This name was popularized in continental Europe by the works of the 18th-century Scottish poet James Macpherson [1]. Napoleon was an admirer of Macpherson, and he suggested Oscar as the second middle name of his godson, who eventually became king of Sweden as Oscar I. Other notable bearers include the Irish writer and humourist Oscar Wilde (1854-1900) and the Brazilian architect Oscar Niemeyer (1907-2012).

Gender: Masculine
Usage: French
Pronounced: FEE-LEEP
French form of Philip.
Gender: Masculine
Usage: French, Swedish
Pronounced: PYEHR(French)
French form of Peter. This name has been consistently popular in France since the 13th century, but fell out of the top 100 names in 2017. It was borne by Pierre-Auguste Renoir (1841-1919), a French impressionist painter, and Pierre Curie (1859-1906), a physicist who discovered radioactivity with his wife Marie.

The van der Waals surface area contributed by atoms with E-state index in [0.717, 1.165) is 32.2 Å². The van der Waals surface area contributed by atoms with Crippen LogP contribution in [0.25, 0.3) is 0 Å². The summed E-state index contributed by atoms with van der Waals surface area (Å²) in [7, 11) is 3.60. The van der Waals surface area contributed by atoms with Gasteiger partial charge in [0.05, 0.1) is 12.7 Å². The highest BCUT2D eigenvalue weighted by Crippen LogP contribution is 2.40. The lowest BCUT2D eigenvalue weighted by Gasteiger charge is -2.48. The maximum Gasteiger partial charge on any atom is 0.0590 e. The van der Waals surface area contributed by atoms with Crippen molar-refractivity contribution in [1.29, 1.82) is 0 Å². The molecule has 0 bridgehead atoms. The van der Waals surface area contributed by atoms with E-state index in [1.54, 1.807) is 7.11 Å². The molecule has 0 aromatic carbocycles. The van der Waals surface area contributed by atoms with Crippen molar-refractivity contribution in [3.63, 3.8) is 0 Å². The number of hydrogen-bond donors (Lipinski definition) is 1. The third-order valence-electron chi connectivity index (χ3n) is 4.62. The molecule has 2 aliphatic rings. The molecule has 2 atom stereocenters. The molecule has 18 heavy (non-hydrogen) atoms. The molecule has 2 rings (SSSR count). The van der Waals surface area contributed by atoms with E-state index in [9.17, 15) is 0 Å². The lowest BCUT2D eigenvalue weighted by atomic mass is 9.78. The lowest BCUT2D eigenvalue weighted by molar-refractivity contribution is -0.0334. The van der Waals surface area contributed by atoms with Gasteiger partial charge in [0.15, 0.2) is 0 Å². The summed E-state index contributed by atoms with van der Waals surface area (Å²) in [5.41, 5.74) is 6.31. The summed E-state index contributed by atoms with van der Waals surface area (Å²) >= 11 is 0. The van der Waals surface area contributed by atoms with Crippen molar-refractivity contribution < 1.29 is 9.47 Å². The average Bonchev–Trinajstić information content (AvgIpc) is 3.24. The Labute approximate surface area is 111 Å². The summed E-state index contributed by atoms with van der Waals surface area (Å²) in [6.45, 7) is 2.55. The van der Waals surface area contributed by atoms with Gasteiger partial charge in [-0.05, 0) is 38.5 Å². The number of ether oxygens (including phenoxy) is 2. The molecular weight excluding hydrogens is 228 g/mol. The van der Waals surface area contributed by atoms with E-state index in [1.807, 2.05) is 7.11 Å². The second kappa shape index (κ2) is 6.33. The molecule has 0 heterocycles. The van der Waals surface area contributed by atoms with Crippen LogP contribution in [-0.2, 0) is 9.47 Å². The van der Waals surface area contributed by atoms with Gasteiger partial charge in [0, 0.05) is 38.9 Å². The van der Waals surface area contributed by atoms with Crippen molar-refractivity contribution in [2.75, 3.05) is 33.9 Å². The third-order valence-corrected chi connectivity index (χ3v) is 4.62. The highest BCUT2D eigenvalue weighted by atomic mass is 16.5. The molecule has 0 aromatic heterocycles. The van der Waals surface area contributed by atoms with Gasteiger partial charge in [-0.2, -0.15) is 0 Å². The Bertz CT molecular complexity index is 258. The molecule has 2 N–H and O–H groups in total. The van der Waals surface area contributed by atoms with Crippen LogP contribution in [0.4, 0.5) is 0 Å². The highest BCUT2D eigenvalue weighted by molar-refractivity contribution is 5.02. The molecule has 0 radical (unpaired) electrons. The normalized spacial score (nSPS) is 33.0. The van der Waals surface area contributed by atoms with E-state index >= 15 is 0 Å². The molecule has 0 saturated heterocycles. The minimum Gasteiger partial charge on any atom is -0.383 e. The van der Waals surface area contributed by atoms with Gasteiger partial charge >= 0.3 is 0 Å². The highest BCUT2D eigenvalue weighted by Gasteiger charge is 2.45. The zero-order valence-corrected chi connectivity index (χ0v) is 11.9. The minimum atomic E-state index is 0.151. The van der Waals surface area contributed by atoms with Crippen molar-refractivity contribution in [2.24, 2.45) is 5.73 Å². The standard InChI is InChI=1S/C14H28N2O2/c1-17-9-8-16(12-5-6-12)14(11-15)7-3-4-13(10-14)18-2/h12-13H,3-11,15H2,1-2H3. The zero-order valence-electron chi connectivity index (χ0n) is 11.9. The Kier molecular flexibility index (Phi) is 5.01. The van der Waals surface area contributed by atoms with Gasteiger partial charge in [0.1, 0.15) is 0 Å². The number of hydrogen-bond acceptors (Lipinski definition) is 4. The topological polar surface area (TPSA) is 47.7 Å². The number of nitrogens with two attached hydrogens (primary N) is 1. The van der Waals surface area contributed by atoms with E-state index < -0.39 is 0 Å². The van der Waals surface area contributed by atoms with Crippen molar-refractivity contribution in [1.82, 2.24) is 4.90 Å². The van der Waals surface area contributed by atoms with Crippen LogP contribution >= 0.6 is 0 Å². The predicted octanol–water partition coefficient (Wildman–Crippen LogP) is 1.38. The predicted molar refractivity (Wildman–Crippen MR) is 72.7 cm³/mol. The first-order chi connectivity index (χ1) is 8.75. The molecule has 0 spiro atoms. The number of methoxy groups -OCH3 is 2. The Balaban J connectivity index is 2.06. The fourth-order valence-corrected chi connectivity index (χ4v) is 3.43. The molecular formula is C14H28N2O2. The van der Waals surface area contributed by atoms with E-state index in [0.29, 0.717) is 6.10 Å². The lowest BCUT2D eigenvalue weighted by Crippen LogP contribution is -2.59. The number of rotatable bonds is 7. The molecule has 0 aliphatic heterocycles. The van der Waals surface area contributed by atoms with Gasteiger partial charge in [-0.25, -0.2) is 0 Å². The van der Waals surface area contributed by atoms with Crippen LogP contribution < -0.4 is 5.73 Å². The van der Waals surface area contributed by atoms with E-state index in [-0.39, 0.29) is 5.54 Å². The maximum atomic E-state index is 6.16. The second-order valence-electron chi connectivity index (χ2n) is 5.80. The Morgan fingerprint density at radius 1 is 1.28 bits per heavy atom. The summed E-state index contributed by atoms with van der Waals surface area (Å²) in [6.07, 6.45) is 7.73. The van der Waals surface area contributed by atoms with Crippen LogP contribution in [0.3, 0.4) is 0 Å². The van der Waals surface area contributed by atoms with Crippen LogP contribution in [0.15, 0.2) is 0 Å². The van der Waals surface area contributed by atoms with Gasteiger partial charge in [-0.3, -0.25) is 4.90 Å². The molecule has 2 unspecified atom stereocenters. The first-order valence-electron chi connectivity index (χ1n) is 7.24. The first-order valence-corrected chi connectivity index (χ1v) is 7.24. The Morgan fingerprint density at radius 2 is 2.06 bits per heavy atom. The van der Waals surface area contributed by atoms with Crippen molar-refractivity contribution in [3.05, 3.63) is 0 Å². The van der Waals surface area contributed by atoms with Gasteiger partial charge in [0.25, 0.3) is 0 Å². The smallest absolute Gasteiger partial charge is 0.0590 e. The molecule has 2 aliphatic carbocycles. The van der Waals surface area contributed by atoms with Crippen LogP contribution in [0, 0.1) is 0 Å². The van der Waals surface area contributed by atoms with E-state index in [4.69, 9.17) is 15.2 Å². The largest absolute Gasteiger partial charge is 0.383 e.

Pontus 1
Gender: Masculine
Usage: Swedish
Pronounced: PAWN-tuys
Possibly a form of Pontius. It was brought to Sweden by the French general Pontus De la Gardie, who served under the Swedish king John III.
Gender: Feminine
Usage: French
Pronounced: SEE-DAW-NEE
French feminine form of Sidonius.
Gender: Feminine
Usage: Norwegian, Swedish, Danish
Pronounced: SOOL-vie(Norwegian) SOOL-vay(Swedish)
From an Old Norse name, which was derived from the elements sól "sun" and veig "strength". This is the name of the heroine in Henrik Ibsen's play Peer Gynt (1876).
Gender: Feminine
Usage: Roman Mythology (Gallicized, Portuguese-style)
Pronounced: VEH-NUYS(French) VEH-noosh(Portuguese)
French and European Portuguese form of Venus.
Gender: Feminine
Usage: French
Pronounced: VEEK-TWAR
French form of Victoria.   ·   Copyright © 1996-2022